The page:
Week Ending May 20
This week in immigration: states like California and New York roll out policies that strengthen immigrant integration; Judge Hanen seeks personal information of some DACA recipients through an order issued this week; University of Chicago law professor and students analyze the arguments in U.S. v Texas.
California and New York roll out policies that advance immigrant integration: This week California took steps to accomplish the goal of allowing children to grow up healthy by providing all children who are income-eligible the opportunity for full coverage through Medi-Cal (California’s Medicaid program) regardless of immigration status. Thanks to the bold leadership of State Senator Ricardo Lara as well as a tremendous organizing effort from health, immigrant rights, and children’s groups, as well as others in the advocacy community, children will have greater academic success and economic opportunities in their lifetimes. To learn more about Medi-Cal coverage and the incredible work that NCLR Affiliates are doing to implement this policy, check out our blog post highlighting the California Affiliate Network.
In New York, the state licensing board agreed this week to allow DACA recipients to receive teaching and medical licenses benefiting communities throughout the state by allowing people to use their training and pursue their dreams.
Unusual order issued by Judge Hanen roundly criticized: On Thursday, the District Judge who blocked the implementation of expanded DACA and DAPA issued an order that was described by Lyle Denniston on SCOTUSblog this way:
“The federal judge who first shut down President Barack Obama’s sweeping immigration policy gave himself another controversial role on Thursday: overseeing required ethical schooling of every Washington-based Justice Department lawyer who appears in any court — federal or state — in twenty-six states over the next five years.” The order not only seeks to sanction the Department of Justice, Judge Hanen is requesting the personal information of DREAMers who are protected from deportation and obtained work permits through the Obama administration’s DACA program. The Justice Department responded on Thursday that it disagrees with the judge’s order. To read some of the responses to this order and the possible next steps, read the blog post by the editor of ThinkProgress Justice.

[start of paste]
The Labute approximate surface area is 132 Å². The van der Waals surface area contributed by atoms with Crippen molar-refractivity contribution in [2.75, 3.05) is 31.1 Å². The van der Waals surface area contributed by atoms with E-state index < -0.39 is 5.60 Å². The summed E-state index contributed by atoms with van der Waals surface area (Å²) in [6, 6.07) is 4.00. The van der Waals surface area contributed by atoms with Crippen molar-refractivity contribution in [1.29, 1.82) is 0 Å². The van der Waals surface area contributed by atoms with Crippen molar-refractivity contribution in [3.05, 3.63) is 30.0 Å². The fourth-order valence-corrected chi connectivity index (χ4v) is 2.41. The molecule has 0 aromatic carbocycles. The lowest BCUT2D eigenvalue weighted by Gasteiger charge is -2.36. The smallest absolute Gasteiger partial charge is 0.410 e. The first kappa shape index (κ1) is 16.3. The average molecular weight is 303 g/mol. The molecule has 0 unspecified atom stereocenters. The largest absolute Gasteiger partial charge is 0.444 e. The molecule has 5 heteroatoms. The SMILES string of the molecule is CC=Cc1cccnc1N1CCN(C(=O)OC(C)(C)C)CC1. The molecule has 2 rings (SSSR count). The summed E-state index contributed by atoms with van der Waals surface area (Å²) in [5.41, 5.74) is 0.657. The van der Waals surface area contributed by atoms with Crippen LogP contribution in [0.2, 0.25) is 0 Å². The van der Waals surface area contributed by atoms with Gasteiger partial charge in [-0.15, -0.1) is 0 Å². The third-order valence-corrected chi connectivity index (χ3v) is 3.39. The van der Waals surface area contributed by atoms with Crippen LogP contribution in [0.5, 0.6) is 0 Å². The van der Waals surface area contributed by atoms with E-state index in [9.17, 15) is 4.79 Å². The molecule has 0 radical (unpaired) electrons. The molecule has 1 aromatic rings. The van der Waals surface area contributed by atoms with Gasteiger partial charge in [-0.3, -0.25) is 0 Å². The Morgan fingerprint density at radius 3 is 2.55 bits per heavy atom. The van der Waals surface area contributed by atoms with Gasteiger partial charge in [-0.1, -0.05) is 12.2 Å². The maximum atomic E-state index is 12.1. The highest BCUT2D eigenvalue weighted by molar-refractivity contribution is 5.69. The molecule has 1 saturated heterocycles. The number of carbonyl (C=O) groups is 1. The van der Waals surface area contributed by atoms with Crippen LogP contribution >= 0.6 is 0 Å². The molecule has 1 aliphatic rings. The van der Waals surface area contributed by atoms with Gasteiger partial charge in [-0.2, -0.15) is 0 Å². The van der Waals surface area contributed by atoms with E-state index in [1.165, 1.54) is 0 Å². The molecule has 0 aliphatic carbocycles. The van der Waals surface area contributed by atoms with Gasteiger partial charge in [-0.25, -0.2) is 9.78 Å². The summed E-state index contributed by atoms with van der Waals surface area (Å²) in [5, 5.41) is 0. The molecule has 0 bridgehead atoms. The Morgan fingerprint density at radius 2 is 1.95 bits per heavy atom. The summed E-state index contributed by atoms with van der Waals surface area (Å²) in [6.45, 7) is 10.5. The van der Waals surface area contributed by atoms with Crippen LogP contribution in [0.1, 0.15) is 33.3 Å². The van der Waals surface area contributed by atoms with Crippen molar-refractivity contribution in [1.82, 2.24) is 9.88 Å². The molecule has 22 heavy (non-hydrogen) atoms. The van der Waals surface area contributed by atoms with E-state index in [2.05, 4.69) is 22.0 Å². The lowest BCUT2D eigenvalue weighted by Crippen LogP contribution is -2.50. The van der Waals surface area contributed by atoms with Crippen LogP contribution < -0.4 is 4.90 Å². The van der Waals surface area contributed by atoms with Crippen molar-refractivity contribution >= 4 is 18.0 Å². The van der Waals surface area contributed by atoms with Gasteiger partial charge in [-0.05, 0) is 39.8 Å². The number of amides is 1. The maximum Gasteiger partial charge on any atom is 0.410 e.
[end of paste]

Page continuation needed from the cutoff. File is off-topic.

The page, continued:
University of Chicago law professor and students analyze the arguments in U.S. v. Texas: As we prepare for a decision from the Supreme Court, check out the analysis of the case written by University of Chicago Law Professor, Geoffrey R. Stone with help from his law students in this blog post. The post includes a summary of the questions asked during oral arguments last month focused on lawful presence and issuance of work permits and concludes: “DAPA is advantageous to the nation in the sense that once recipients receive work authorization, they can start contributing to the tax base. Perhaps most fundamentally, these aspects of DAPA do nothing more than ensure that those who are authorized to live here are allowed to earn a living. Justice Samuel Alito wondered during oral argument how it is possible to lawfully work without being lawfully present. Perhaps a better question would be to ask how a nation could with one hand offer a man a home, and with the other punish him for wanting to pay the rent.”